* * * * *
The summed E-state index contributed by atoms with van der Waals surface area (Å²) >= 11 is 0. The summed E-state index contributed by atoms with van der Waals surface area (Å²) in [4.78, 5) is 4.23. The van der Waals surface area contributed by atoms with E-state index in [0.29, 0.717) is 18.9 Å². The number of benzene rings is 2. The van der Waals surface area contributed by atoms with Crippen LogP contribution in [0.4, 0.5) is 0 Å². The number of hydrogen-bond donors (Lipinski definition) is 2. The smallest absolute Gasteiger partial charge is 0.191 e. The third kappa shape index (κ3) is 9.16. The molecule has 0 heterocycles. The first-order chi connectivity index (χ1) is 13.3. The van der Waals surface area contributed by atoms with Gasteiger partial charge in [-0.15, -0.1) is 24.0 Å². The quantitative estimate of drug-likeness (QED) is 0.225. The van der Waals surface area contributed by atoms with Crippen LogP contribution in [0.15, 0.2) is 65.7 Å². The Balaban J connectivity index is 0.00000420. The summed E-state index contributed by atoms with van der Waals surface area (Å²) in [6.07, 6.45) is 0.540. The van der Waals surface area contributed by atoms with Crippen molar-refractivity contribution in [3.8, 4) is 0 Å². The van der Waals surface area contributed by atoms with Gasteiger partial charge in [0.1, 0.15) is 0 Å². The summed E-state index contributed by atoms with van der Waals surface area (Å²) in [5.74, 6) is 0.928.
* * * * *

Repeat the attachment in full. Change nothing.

The summed E-state index contributed by atoms with van der Waals surface area (Å²) >= 11 is 0. The summed E-state index contributed by atoms with van der Waals surface area (Å²) in [4.78, 5) is 4.23. The van der Waals surface area contributed by atoms with E-state index in [0.29, 0.717) is 18.9 Å². The number of benzene rings is 2. The van der Waals surface area contributed by atoms with Crippen LogP contribution in [0.4, 0.5) is 0 Å². The number of hydrogen-bond donors (Lipinski definition) is 2. The smallest absolute Gasteiger partial charge is 0.191 e. The third kappa shape index (κ3) is 9.16. The molecule has 0 heterocycles. The first-order chi connectivity index (χ1) is 13.3. The van der Waals surface area contributed by atoms with Gasteiger partial charge in [-0.15, -0.1) is 24.0 Å². The quantitative estimate of drug-likeness (QED) is 0.225. The van der Waals surface area contributed by atoms with Crippen LogP contribution in [0.15, 0.2) is 65.7 Å². The Balaban J connectivity index is 0.00000420. The summed E-state index contributed by atoms with van der Waals surface area (Å²) in [6.07, 6.45) is 0.540. The van der Waals surface area contributed by atoms with Crippen molar-refractivity contribution in [3.8, 4) is 0 Å². The van der Waals surface area contributed by atoms with Gasteiger partial charge in [0.1, 0.15) is 0 Å². The summed E-state index contributed by atoms with van der Waals surface area (Å²) in [5.74, 6) is 0.928.